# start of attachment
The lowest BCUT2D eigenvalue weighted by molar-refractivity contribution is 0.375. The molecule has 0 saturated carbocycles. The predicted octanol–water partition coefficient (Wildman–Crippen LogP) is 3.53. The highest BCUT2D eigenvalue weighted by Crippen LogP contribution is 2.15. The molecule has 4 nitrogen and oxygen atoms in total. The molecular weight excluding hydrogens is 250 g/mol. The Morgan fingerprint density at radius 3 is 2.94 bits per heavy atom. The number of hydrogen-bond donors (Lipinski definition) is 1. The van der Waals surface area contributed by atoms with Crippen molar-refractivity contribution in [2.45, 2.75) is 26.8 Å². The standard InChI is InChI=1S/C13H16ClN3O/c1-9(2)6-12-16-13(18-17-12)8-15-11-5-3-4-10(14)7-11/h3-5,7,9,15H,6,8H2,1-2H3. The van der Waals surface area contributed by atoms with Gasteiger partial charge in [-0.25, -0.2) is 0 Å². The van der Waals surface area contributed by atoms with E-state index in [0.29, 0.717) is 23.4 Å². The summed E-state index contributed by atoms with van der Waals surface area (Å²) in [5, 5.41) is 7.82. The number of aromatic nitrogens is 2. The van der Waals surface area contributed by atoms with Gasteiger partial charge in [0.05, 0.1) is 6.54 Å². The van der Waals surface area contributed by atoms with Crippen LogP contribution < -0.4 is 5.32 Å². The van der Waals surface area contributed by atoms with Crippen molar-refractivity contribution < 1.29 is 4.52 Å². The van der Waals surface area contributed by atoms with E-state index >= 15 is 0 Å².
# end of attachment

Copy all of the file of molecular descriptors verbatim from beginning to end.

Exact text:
The lowest BCUT2D eigenvalue weighted by molar-refractivity contribution is 0.375. The molecule has 0 saturated carbocycles. The predicted octanol–water partition coefficient (Wildman–Crippen LogP) is 3.53. The highest BCUT2D eigenvalue weighted by Crippen LogP contribution is 2.15. The molecule has 4 nitrogen and oxygen atoms in total. The molecular weight excluding hydrogens is 250 g/mol. The Morgan fingerprint density at radius 3 is 2.94 bits per heavy atom. The number of hydrogen-bond donors (Lipinski definition) is 1. The van der Waals surface area contributed by atoms with Crippen molar-refractivity contribution in [2.45, 2.75) is 26.8 Å². The standard InChI is InChI=1S/C13H16ClN3O/c1-9(2)6-12-16-13(18-17-12)8-15-11-5-3-4-10(14)7-11/h3-5,7,9,15H,6,8H2,1-2H3. The van der Waals surface area contributed by atoms with Gasteiger partial charge in [-0.25, -0.2) is 0 Å². The van der Waals surface area contributed by atoms with E-state index in [0.29, 0.717) is 23.4 Å². The summed E-state index contributed by atoms with van der Waals surface area (Å²) in [5, 5.41) is 7.82. The number of aromatic nitrogens is 2. The van der Waals surface area contributed by atoms with Gasteiger partial charge in [0.05, 0.1) is 6.54 Å². The van der Waals surface area contributed by atoms with Crippen LogP contribution < -0.4 is 5.32 Å². The van der Waals surface area contributed by atoms with Crippen molar-refractivity contribution < 1.29 is 4.52 Å². The van der Waals surface area contributed by atoms with E-state index >= 15 is 0 Å².